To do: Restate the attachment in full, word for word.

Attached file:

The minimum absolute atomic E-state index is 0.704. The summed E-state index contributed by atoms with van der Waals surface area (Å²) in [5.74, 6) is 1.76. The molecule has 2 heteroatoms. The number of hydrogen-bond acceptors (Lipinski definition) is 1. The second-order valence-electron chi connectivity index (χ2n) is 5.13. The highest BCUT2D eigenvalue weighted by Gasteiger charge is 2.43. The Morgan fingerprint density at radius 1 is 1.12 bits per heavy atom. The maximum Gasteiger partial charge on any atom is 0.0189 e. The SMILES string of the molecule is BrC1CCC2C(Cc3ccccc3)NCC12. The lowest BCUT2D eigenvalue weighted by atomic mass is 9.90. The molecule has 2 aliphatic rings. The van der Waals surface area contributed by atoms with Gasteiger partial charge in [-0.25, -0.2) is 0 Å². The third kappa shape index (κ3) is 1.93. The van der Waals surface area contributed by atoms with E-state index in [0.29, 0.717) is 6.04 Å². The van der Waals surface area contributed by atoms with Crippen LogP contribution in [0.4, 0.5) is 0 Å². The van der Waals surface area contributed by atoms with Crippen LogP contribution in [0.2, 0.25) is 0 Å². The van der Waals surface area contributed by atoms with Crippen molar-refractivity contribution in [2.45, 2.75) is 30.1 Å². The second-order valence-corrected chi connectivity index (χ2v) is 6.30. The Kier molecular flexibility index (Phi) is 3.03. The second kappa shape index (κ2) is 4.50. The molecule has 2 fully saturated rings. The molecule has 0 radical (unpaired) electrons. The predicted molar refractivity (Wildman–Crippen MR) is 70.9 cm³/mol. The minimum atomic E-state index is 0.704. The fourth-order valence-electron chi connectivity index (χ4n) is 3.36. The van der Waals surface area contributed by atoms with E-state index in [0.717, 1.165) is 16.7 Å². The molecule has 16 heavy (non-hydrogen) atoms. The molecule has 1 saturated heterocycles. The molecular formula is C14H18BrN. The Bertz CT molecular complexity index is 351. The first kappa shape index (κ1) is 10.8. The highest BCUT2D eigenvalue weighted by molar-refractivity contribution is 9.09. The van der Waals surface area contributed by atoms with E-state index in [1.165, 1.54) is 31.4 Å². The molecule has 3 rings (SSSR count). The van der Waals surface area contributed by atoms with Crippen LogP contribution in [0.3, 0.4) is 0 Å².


The minimum absolute atomic E-state index is 0.704. The summed E-state index contributed by atoms with van der Waals surface area (Å²) in [5.74, 6) is 1.76. The molecule has 2 heteroatoms. The number of hydrogen-bond acceptors (Lipinski definition) is 1. The second-order valence-electron chi connectivity index (χ2n) is 5.13. The highest BCUT2D eigenvalue weighted by Gasteiger charge is 2.43. The Morgan fingerprint density at radius 1 is 1.12 bits per heavy atom. The maximum Gasteiger partial charge on any atom is 0.0189 e. The SMILES string of the molecule is BrC1CCC2C(Cc3ccccc3)NCC12. The lowest BCUT2D eigenvalue weighted by atomic mass is 9.90. The molecule has 2 aliphatic rings. The van der Waals surface area contributed by atoms with Gasteiger partial charge in [-0.25, -0.2) is 0 Å². The third kappa shape index (κ3) is 1.93. The van der Waals surface area contributed by atoms with E-state index in [0.29, 0.717) is 6.04 Å². The van der Waals surface area contributed by atoms with Crippen LogP contribution in [0.4, 0.5) is 0 Å². The van der Waals surface area contributed by atoms with Crippen LogP contribution in [0.2, 0.25) is 0 Å². The van der Waals surface area contributed by atoms with Crippen molar-refractivity contribution in [2.45, 2.75) is 30.1 Å². The second-order valence-corrected chi connectivity index (χ2v) is 6.30. The Kier molecular flexibility index (Phi) is 3.03. The second kappa shape index (κ2) is 4.50. The molecule has 2 fully saturated rings. The molecule has 0 radical (unpaired) electrons. The predicted molar refractivity (Wildman–Crippen MR) is 70.9 cm³/mol. The minimum atomic E-state index is 0.704. The fourth-order valence-electron chi connectivity index (χ4n) is 3.36. The van der Waals surface area contributed by atoms with E-state index in [0.717, 1.165) is 16.7 Å². The molecule has 16 heavy (non-hydrogen) atoms. The molecule has 1 saturated heterocycles. The molecular formula is C14H18BrN. The Bertz CT molecular complexity index is 351. The first kappa shape index (κ1) is 10.8. The highest BCUT2D eigenvalue weighted by molar-refractivity contribution is 9.09. The van der Waals surface area contributed by atoms with E-state index in [1.165, 1.54) is 31.4 Å². The molecule has 3 rings (SSSR count). The van der Waals surface area contributed by atoms with Crippen LogP contribution in [0.3, 0.4) is 0 Å².